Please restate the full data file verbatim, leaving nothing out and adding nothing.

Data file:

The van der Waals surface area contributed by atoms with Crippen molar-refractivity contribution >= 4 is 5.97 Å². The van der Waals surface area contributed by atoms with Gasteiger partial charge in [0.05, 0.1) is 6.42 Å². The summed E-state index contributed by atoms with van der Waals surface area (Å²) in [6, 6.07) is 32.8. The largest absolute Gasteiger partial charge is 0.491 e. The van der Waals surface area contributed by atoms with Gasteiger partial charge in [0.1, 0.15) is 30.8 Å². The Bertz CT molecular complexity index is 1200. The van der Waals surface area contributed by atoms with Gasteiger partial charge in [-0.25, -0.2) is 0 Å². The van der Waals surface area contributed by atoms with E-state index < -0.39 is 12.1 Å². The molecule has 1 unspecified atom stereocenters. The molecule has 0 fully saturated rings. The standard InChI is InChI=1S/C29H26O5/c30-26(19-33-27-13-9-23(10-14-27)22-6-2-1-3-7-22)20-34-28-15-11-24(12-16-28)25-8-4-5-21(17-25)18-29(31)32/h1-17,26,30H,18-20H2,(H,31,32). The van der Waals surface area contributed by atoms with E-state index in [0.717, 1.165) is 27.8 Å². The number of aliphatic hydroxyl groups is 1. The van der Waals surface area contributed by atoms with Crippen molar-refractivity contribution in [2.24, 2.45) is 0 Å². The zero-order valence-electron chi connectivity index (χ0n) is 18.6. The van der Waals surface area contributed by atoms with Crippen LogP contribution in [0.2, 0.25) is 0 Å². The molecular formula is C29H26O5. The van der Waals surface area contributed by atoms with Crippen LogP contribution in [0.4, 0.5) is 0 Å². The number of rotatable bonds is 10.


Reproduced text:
The van der Waals surface area contributed by atoms with Crippen molar-refractivity contribution >= 4 is 5.97 Å². The van der Waals surface area contributed by atoms with Gasteiger partial charge in [0.05, 0.1) is 6.42 Å². The summed E-state index contributed by atoms with van der Waals surface area (Å²) in [6, 6.07) is 32.8. The largest absolute Gasteiger partial charge is 0.491 e. The van der Waals surface area contributed by atoms with Gasteiger partial charge in [0.1, 0.15) is 30.8 Å². The Bertz CT molecular complexity index is 1200. The van der Waals surface area contributed by atoms with Gasteiger partial charge in [-0.25, -0.2) is 0 Å². The van der Waals surface area contributed by atoms with E-state index < -0.39 is 12.1 Å². The molecule has 1 unspecified atom stereocenters. The molecule has 0 fully saturated rings. The standard InChI is InChI=1S/C29H26O5/c30-26(19-33-27-13-9-23(10-14-27)22-6-2-1-3-7-22)20-34-28-15-11-24(12-16-28)25-8-4-5-21(17-25)18-29(31)32/h1-17,26,30H,18-20H2,(H,31,32). The van der Waals surface area contributed by atoms with E-state index in [0.717, 1.165) is 27.8 Å². The number of aliphatic hydroxyl groups is 1. The van der Waals surface area contributed by atoms with Crippen molar-refractivity contribution in [2.24, 2.45) is 0 Å². The zero-order valence-electron chi connectivity index (χ0n) is 18.6. The van der Waals surface area contributed by atoms with Crippen LogP contribution in [0.2, 0.25) is 0 Å². The molecular formula is C29H26O5. The van der Waals surface area contributed by atoms with Crippen LogP contribution in [0.4, 0.5) is 0 Å². The number of rotatable bonds is 10.